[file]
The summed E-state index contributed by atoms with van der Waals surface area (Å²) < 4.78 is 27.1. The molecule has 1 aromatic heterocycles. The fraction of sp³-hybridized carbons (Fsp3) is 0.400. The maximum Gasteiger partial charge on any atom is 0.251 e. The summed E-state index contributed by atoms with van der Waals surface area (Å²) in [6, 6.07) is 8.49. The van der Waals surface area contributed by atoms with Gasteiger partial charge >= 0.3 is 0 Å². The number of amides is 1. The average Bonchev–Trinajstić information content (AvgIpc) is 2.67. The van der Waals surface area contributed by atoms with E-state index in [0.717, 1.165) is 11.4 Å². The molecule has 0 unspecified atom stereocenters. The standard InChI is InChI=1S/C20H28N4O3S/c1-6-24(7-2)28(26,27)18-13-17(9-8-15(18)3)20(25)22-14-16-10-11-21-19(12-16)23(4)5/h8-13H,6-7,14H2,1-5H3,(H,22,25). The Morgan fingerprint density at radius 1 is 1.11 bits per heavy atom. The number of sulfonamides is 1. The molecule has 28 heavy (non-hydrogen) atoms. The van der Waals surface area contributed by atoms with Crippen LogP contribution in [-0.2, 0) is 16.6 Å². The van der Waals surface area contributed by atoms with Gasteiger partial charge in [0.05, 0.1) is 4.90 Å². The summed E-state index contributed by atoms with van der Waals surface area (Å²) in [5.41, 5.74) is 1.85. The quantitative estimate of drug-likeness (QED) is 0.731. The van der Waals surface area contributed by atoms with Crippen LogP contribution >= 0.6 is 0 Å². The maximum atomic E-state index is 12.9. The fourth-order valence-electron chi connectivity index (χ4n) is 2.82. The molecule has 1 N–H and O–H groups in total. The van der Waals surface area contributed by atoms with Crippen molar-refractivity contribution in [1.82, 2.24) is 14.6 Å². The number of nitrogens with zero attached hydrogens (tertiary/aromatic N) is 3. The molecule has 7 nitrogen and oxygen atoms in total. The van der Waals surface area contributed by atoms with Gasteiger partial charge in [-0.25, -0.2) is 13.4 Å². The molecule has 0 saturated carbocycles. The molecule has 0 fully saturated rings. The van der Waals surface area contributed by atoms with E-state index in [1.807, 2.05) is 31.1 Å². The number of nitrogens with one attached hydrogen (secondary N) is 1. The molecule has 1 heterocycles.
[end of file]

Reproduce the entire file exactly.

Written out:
The summed E-state index contributed by atoms with van der Waals surface area (Å²) < 4.78 is 27.1. The molecule has 1 aromatic heterocycles. The fraction of sp³-hybridized carbons (Fsp3) is 0.400. The maximum Gasteiger partial charge on any atom is 0.251 e. The summed E-state index contributed by atoms with van der Waals surface area (Å²) in [6, 6.07) is 8.49. The van der Waals surface area contributed by atoms with Gasteiger partial charge >= 0.3 is 0 Å². The number of amides is 1. The average Bonchev–Trinajstić information content (AvgIpc) is 2.67. The van der Waals surface area contributed by atoms with E-state index in [0.717, 1.165) is 11.4 Å². The molecule has 0 unspecified atom stereocenters. The standard InChI is InChI=1S/C20H28N4O3S/c1-6-24(7-2)28(26,27)18-13-17(9-8-15(18)3)20(25)22-14-16-10-11-21-19(12-16)23(4)5/h8-13H,6-7,14H2,1-5H3,(H,22,25). The Morgan fingerprint density at radius 1 is 1.11 bits per heavy atom. The number of sulfonamides is 1. The molecule has 28 heavy (non-hydrogen) atoms. The van der Waals surface area contributed by atoms with Crippen LogP contribution in [-0.2, 0) is 16.6 Å². The van der Waals surface area contributed by atoms with Gasteiger partial charge in [0.05, 0.1) is 4.90 Å². The summed E-state index contributed by atoms with van der Waals surface area (Å²) in [5.41, 5.74) is 1.85. The quantitative estimate of drug-likeness (QED) is 0.731. The van der Waals surface area contributed by atoms with Crippen LogP contribution >= 0.6 is 0 Å². The maximum atomic E-state index is 12.9. The fourth-order valence-electron chi connectivity index (χ4n) is 2.82. The molecule has 1 N–H and O–H groups in total. The van der Waals surface area contributed by atoms with Crippen molar-refractivity contribution in [1.82, 2.24) is 14.6 Å². The number of nitrogens with zero attached hydrogens (tertiary/aromatic N) is 3. The molecule has 7 nitrogen and oxygen atoms in total. The van der Waals surface area contributed by atoms with Gasteiger partial charge in [-0.25, -0.2) is 13.4 Å². The molecule has 0 saturated carbocycles. The molecule has 0 fully saturated rings. The van der Waals surface area contributed by atoms with E-state index in [1.807, 2.05) is 31.1 Å². The number of nitrogens with one attached hydrogen (secondary N) is 1. The molecule has 1 heterocycles.